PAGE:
Your email address will be used for Wildy’s marketing materials only. We will never give your email address to any third party.
Special Discounts for Pupils, Newly Called & Students
Browse Secondhand Online
The tradability of services cross border has increased vastly since the provisions in the OECD and UN Model Tax Conventions were first developed. This book examines the factors used in these Models to connect an enterprise with the tax jurisdiction of a state for the purposes of allocating the tax base arising from cross-border enterprise services. It questions whether these factors produce an allocation of taxing rights which is acceptable to both multinational enterprises and tax authorities, in terms of satisfying any debt of economic allegiance and limiting base erosion. The connecting factors used, such as permanent establishment and location of the customer, are examined from theoretical and empirical standpoints: if they are considered acceptable, they should be found to be in widespread use, both in the domestic laws of states and in the network of bilateral double tax treaties.
The work commences with a review of the developments in international trade in services since the 1920s. It then moves on to consider the theoretical basis for host state taxation of non-resident service providers. The extent to which the connecting factors adopted in the Models are followed is analysed by means of a review of domestic law in a selection of states and by a comprehensive survey of provisions concerning cross-border services in existing double tax treaties.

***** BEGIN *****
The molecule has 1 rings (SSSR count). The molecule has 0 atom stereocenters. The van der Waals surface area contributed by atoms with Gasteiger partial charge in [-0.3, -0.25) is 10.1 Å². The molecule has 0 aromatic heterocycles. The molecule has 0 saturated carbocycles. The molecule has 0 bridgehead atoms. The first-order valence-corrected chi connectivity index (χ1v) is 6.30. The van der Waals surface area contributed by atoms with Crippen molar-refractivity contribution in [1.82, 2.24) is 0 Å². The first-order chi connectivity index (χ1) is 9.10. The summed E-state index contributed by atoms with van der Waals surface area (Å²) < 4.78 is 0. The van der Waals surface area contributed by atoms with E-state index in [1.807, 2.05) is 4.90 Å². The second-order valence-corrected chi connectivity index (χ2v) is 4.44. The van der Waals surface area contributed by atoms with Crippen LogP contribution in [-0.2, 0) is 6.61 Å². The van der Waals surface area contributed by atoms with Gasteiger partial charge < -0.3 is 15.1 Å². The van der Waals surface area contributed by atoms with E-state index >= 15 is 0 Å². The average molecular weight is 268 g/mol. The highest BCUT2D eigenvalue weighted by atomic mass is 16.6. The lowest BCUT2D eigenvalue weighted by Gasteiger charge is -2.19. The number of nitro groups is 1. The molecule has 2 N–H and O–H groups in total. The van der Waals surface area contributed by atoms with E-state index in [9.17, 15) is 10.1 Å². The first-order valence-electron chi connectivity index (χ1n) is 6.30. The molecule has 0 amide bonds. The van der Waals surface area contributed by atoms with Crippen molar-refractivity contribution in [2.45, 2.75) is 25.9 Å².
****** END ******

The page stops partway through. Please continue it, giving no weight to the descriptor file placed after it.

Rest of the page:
The analysis reveals that most treaties do not follow the OECD Model with respect to cross-border enterprise services. Whilst many follow the UN Model in some respects, the provisions adopted lack a sound theoretical basis, and the use of a time threshold for source state taxation is a poor proxy, both for measuring any debt of economic allegiance to the source state and for measuring the degree of base erosion suffered by the source state. These two findings suggest that a fresh approach is needed. A proposal is offered which uses a better proxy for establishing the right of the source state to tax and which strives to produce an equitable division of the tax base. The proposal suggests an administrative mechanism which can be used even by states with poorly developed tax administrations.